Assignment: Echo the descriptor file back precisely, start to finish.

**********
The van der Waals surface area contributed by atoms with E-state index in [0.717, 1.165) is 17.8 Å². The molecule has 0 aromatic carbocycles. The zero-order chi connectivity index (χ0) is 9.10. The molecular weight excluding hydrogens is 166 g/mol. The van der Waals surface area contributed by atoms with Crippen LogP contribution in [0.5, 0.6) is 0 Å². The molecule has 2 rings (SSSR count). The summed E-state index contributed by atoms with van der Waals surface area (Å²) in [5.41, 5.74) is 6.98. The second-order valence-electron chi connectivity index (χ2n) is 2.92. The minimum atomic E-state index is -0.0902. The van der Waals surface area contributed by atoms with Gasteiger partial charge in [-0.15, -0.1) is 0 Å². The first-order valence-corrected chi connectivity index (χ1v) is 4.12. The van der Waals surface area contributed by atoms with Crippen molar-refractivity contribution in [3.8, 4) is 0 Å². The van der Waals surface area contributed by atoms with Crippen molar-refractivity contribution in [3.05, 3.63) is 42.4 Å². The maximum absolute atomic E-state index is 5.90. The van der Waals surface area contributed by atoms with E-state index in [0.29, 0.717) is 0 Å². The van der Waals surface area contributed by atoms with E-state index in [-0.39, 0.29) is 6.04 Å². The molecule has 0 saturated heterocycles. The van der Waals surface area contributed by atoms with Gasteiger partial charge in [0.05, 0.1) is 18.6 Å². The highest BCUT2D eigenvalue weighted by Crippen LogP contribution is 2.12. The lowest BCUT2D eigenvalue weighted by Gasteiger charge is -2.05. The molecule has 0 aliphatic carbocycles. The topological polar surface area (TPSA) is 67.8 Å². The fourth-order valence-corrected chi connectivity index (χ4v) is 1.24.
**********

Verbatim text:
The van der Waals surface area contributed by atoms with E-state index in [0.717, 1.165) is 17.8 Å². The molecule has 0 aromatic carbocycles. The zero-order chi connectivity index (χ0) is 9.10. The molecular weight excluding hydrogens is 166 g/mol. The van der Waals surface area contributed by atoms with Crippen LogP contribution in [0.5, 0.6) is 0 Å². The molecule has 2 rings (SSSR count). The summed E-state index contributed by atoms with van der Waals surface area (Å²) in [5.41, 5.74) is 6.98. The second-order valence-electron chi connectivity index (χ2n) is 2.92. The minimum atomic E-state index is -0.0902. The van der Waals surface area contributed by atoms with Gasteiger partial charge in [-0.15, -0.1) is 0 Å². The first-order valence-corrected chi connectivity index (χ1v) is 4.12. The van der Waals surface area contributed by atoms with Crippen molar-refractivity contribution in [3.8, 4) is 0 Å². The van der Waals surface area contributed by atoms with Crippen molar-refractivity contribution in [3.05, 3.63) is 42.4 Å². The maximum absolute atomic E-state index is 5.90. The van der Waals surface area contributed by atoms with E-state index in [0.29, 0.717) is 0 Å². The van der Waals surface area contributed by atoms with E-state index in [-0.39, 0.29) is 6.04 Å². The molecule has 0 saturated heterocycles. The van der Waals surface area contributed by atoms with Gasteiger partial charge in [0.05, 0.1) is 18.6 Å². The highest BCUT2D eigenvalue weighted by Crippen LogP contribution is 2.12. The lowest BCUT2D eigenvalue weighted by Gasteiger charge is -2.05. The molecule has 0 aliphatic carbocycles. The topological polar surface area (TPSA) is 67.8 Å². The fourth-order valence-corrected chi connectivity index (χ4v) is 1.24.